French prosecutors are investigating alleged illegal election financing

Financial prosecutors in France said Thursday they had opened an investigation into suspected illegal financing of the 2017 and 2022 election campaigns.

A leading French newspaper reported that the investigation is focused on President Emmanuel Macron’s election results.

Prosecutors said in a written statement that they wanted to provide clarification following a press report, in an apparent reference to the newspaper Le Parisien that reported earlier in the day an alleged investigation into Macron’s 2017 campaign and its ties to US consulting firm McKinsey & Company.

The prosecutor’s statement, without citing Macron or his party, said a judicial investigation had been launched on October 20 into alleged “inconsistencies in election accounts” and “reduction of accounting staff” in relation to consulting firms working on the 2017 and 2022 election campaigns.

The next day, a second investigation was launched into alleged favoritism related to those campaigns, it said.

Campaign financing in France is strictly regulated.

Le Parisien, citing unnamed sources, said the commissioners are focusing on the terms of the major contracts between McKinsey and the state after Macron’s election.

An official at the French presidency said the Elysee Palace had been made aware of communications from the financial prosecutor’s office regarding the opening of two legal investigations. … It is up to the judicial system to lead investigations in complete independence.” The official was not authorized to be named publicly under the president’s policy.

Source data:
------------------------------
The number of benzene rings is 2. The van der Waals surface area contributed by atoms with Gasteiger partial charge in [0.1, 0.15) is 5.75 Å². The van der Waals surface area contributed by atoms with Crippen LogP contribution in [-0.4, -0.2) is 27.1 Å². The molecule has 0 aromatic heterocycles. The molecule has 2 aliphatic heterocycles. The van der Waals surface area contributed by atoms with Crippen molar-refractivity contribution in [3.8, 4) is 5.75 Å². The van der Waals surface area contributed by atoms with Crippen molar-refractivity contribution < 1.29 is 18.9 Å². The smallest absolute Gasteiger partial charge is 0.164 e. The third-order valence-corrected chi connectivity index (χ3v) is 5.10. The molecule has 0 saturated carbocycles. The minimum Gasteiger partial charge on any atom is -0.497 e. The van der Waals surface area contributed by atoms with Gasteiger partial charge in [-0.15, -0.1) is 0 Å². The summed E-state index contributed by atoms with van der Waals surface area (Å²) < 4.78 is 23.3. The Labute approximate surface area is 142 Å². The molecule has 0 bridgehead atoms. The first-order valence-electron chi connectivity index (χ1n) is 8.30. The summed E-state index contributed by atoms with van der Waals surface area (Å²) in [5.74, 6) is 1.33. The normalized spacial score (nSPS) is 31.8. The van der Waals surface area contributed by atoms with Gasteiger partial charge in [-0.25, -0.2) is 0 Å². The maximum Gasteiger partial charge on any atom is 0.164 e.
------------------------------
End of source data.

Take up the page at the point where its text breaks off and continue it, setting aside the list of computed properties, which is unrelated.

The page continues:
Representatives of McKinsey in France do not want to comment on the investigation.

The investigation follows another investigation launched by French financial prosecutors in March of this year into McKinsey’s suspected tax evasion. The company said at the time that it “respects the French tax rules applicable to it”.

That investigation was launched two weeks after a report by the French Senate said McKinsey had not paid corporate profits taxes in the country since at least 2011. The report also questioned the government’s use of private consultants.

Macron said at the time that he was shocked by the suspicions of tax evasion by consulting firms.

The so-called “McKinsey affair” drew criticism from Macron’s rivals ahead of the French presidential election that saw him win a second term in April.

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